thus bettered the performance of the Cheltenham Flyer by 2.6 miles per hour,
despite the fact that the route layover !l. lZ4–mile course, 46 miles longer than
the British trip; moreover, the Canadian train, comprising five to nine cars
weighed, at 475 to 650 tons, up to more than three times that of the G.W.R.
equipment. The normal Canadian Pacific motive power assignment was an
H-l-a or -b class, 2800 series, 4-6-4 locomotive.
CANADIAN 5 I R A I L
Thus, merely by bettering the mathematical facts of the Cheltenham Flyer
average start-to-stop speed, the Canadian Pacific train assumed the distinction
of being the fastest scheduled train in the world. This achievement should be
viewed against the supplementary facts of heavier trains and locomotives, less
favourable topography and longer distance which, properly speaking, were han­
dicaps in favour of the Canadian trains.
Strangely, the distinction went unchallenged by the British railway for up­
wards of 4~ months, being allowed to remain with Canadian Pacific for the whole
summer season of 1931, up to September 13th, to be precise. On the following
day, the Great Western Railway regained the title for the Cheltenham Flyer by
decreasing the Swindon-Paddington elapsed time from 70 to 67 minutes, thus
a.chieving a start-to-stop average speed of 69.2 miles per hour, .3 miles per
hour faster than THE ROYAL YORK. Later that month, on September 27th, 1931
the scheduled time for the Canadian Pacific westbound train was altered to allow
II minutes instead of 10 minutes for the 4.7-mile upgrade journey from Windsor
Station, Montreal to Montreal West; the one minute lost here over the former
schedule was subtracted from the Montreal West-Smiths Falls timing, making it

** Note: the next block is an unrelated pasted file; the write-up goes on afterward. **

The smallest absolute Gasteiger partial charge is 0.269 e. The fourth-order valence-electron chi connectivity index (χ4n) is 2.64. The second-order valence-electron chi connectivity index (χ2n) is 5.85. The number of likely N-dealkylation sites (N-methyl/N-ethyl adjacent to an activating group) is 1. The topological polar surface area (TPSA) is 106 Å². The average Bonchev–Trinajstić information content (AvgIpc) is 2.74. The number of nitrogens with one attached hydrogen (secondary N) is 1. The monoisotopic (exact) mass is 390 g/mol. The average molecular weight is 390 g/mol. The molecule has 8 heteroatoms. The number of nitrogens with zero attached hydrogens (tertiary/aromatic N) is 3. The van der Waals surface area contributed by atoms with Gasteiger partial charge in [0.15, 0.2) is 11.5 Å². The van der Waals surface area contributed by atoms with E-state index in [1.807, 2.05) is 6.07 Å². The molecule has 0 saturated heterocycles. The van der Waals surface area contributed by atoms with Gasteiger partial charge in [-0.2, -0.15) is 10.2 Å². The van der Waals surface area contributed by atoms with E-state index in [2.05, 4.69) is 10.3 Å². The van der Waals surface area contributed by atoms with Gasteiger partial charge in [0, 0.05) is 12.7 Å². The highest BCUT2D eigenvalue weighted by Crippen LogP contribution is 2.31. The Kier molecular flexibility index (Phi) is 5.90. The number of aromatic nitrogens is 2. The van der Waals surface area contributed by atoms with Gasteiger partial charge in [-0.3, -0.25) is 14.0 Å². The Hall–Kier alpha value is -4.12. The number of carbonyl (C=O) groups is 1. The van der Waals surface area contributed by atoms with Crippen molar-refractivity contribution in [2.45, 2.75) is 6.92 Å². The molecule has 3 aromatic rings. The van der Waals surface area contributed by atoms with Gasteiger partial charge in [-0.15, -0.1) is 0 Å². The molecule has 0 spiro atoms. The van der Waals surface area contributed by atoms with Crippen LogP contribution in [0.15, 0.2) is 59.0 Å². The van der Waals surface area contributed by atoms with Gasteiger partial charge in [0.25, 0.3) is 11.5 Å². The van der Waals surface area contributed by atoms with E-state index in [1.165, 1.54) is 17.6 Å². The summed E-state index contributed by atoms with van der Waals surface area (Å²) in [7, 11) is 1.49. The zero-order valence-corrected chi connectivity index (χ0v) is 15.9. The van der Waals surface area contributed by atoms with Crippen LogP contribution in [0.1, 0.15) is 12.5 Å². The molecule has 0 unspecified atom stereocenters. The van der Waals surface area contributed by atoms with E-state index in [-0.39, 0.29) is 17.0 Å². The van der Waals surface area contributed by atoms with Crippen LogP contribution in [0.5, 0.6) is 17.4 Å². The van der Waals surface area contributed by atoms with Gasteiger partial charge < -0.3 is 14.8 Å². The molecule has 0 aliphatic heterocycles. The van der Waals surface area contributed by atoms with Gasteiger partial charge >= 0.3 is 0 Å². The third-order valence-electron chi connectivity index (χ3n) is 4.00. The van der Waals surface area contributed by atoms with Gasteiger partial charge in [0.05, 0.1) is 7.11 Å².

now 109 minutes, only I minute slower than the corresponding eastbound time.
Canadian Pacific trains never again attained the topmost position, but occas­
ional runs for which logs exist indicate that they retained a record for punc­
tuality and a capacity for bettering the schedule on occasion when late ~tarts
demanded, Quite a bit of commentary was published in Railway Magazine in
this period, largely due to the efforts of our member Dr. R.F. Legget, then and
now a dedicated and meticulous rail hobbyist and historian, and others. Dr.
Legget timed the westbound 109-minute No.19 on two occasions at performances
considerably better than schedule. On one occasion, engine 2812 with seven cars
having an average weight of 550 tons did the 124-mile Montreal West-Smiths
Falls run in 106 minutes, 42 seconds. Later, a run of engine 2800, with eight
cars estimated at 600 tons, travelled the same journey in 105 minutes, 50 sec-
0nds. Another recorder reported an unidentified H-I class 4-6-4 with an east­
bound train taking only 102 minutes, 52 seconds for the 124-mile journey, an
average speed of 72.2 miles per hour!
Photo RVVNicholls
CANADIAN 52 R A I L
While the 4-6-4s were the favoured engines for this duty. their place was not
infrequently taken by lighter 4-6-2s of the G-l classj there is a record of a trip